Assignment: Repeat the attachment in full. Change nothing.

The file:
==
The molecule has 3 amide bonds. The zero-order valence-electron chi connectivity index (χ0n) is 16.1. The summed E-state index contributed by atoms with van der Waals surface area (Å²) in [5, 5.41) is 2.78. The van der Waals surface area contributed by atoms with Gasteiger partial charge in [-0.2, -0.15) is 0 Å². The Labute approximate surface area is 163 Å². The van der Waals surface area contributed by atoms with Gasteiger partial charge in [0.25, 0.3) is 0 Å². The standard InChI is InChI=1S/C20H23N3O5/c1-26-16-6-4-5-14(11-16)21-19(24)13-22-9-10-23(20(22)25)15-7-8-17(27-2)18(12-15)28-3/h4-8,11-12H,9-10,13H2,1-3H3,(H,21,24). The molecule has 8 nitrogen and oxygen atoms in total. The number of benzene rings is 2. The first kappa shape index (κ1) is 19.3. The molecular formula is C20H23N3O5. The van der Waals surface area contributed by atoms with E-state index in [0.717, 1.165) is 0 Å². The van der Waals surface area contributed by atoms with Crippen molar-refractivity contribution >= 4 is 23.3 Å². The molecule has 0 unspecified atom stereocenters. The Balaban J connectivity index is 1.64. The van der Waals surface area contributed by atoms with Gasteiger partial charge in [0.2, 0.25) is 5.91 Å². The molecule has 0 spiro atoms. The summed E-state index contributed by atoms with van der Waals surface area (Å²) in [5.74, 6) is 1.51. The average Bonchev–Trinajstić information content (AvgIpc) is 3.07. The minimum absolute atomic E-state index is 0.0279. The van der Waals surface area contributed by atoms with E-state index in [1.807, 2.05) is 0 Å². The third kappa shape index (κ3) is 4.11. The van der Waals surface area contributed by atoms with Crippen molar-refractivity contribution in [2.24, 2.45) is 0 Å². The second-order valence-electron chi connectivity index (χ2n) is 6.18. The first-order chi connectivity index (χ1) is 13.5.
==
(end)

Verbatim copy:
The molecule has 3 amide bonds. The zero-order valence-electron chi connectivity index (χ0n) is 16.1. The summed E-state index contributed by atoms with van der Waals surface area (Å²) in [5, 5.41) is 2.78. The van der Waals surface area contributed by atoms with Gasteiger partial charge in [-0.2, -0.15) is 0 Å². The Labute approximate surface area is 163 Å². The van der Waals surface area contributed by atoms with Gasteiger partial charge in [0.25, 0.3) is 0 Å². The standard InChI is InChI=1S/C20H23N3O5/c1-26-16-6-4-5-14(11-16)21-19(24)13-22-9-10-23(20(22)25)15-7-8-17(27-2)18(12-15)28-3/h4-8,11-12H,9-10,13H2,1-3H3,(H,21,24). The molecule has 8 nitrogen and oxygen atoms in total. The number of benzene rings is 2. The first kappa shape index (κ1) is 19.3. The molecular formula is C20H23N3O5. The van der Waals surface area contributed by atoms with E-state index in [0.717, 1.165) is 0 Å². The van der Waals surface area contributed by atoms with Crippen molar-refractivity contribution >= 4 is 23.3 Å². The molecule has 0 unspecified atom stereocenters. The Balaban J connectivity index is 1.64. The van der Waals surface area contributed by atoms with Gasteiger partial charge in [0.2, 0.25) is 5.91 Å². The molecule has 0 spiro atoms. The summed E-state index contributed by atoms with van der Waals surface area (Å²) in [5.74, 6) is 1.51. The average Bonchev–Trinajstić information content (AvgIpc) is 3.07. The minimum absolute atomic E-state index is 0.0279. The van der Waals surface area contributed by atoms with E-state index in [1.807, 2.05) is 0 Å². The third kappa shape index (κ3) is 4.11. The van der Waals surface area contributed by atoms with Crippen molar-refractivity contribution in [2.24, 2.45) is 0 Å². The second-order valence-electron chi connectivity index (χ2n) is 6.18. The first-order chi connectivity index (χ1) is 13.5.